Here’s a pic of me.  Not very good, taken before sunrise at The Tower.  But it’ll have to do for now.  I will return later with some of my experiences, but know one thing – it is as annoying as you have imagined having to take a potty break.  Oh, and know a second thing.  With all the incredible tech that goes into the armor, weapons, ships, teleportation, etc., they still can’t get me a helmet with night vision . . .  How crazy is that??

Me, Amenta, at The Tower (yes, I have legendary blue armor on - a bright thing in my new life).

Me, Amenta, at The Tower (yes, I have legendary blue armor on – a bright thing in my new life).

The Sword of Crota – Oh Happy Day

I had the most fun today.  Patrols can be fun and relaxing, and the missions – well, they can be fun, but those thick-skinned bosses can be a bit tedious as well!  But then I get this mission to find the “Sword of Crota,” some old super powerful sword.  Sounds like a legend that turns out to be, if anything, just an old cool looking piece of steel.  But no, I found the Sword of Crota and it was all that it was touted to be.  Wielding that thing against enemies was like playing an aerobics version of whack-a-mole.  Yes, you actually whack the ground with a sword!  You can slash around with it, too, and slicing up the annoying Hive lackeys was quite satisfying.  Of course, I defeated the three powerful Swarm Princes that guarded it.  They’re not very good guardians if they can’t stand up to their own weapon.  But then again, look who was wielding it.  ;-)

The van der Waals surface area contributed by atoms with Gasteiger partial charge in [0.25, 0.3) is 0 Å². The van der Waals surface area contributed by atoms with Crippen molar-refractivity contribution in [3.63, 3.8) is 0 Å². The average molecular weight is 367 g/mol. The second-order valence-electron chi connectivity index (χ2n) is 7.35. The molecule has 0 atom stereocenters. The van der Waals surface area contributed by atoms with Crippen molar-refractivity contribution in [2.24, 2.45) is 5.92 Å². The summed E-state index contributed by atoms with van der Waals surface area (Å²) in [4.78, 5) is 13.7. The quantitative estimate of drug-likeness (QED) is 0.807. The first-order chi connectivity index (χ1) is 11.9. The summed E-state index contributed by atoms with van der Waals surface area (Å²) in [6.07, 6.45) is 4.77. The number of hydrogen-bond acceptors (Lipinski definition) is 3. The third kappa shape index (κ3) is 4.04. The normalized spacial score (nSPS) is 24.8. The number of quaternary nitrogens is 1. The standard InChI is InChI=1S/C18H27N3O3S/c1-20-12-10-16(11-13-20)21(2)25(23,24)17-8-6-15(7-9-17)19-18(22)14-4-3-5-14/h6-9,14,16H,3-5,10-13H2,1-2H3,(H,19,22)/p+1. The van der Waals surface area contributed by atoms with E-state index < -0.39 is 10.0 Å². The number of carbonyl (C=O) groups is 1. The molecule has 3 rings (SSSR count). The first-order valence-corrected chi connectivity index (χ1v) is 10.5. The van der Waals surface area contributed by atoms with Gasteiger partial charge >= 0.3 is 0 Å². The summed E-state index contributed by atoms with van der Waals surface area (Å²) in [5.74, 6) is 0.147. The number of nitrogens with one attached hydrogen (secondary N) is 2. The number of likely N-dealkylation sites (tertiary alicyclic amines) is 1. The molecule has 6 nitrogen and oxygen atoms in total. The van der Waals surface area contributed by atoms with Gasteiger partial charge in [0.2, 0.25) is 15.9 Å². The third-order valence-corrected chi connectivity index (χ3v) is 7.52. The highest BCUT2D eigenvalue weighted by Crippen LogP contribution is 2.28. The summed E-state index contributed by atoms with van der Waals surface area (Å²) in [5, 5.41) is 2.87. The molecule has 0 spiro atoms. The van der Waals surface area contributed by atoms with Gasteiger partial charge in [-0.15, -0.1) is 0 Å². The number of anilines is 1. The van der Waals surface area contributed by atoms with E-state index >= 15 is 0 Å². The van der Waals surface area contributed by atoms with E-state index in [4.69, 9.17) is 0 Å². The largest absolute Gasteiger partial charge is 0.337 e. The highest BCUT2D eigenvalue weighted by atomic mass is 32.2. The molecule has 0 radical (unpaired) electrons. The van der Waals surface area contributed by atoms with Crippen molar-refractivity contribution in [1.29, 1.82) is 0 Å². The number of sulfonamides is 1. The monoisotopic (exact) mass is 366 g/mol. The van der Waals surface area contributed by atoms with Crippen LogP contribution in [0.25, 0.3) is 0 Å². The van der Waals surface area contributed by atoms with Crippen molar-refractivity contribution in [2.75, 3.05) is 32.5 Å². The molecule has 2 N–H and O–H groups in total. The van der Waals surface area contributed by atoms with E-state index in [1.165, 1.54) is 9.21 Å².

(I wonder when I’m going to find a blade I can wield against enemies.  That Crota Sword was just so much fun, but I find there is some force that doesn’t allow me to pick up any Hive swords I find laying around.  Hmph.)

How is ANYONE Alive Anymore?

I have been through many battles now on the planets we had settled in our Solar System.  Besides the heart-wrench I feel when seeing all things abandoned and destroyed, especially on wild and beautiful Venus, there are all the enemies.  The Traveler has so many enemies – why?  The Darkness is The Traveler’s foe, but why does The Darkness have so many apparent minions that fight each other?  How can these “civilizations” go on, fighting and killing so much?  Well, THIS guardian is helping to relieve them of their miserable existence, but, there are just so many.  It’s like they breed and grow to adulthood daily . . .

In any case, there are four different enemies:  Fallen, Hive, Vex, and Cabal.  The Fallen; I expected a race having the name “Fallen” to be human, at least, but these things have four arms.  So, the Fallen are insectoid humans?  They are piratical with no real home, apparently feeling most comfortable with their military “houses”–one is called “Devils,” another “Exile,” again making me wonder about a possible human past.  I’ve been told that the weird purple spew that I see when they die is their souls coming out, but I’m going to ask around about that more; I wonder if The Speaker knows?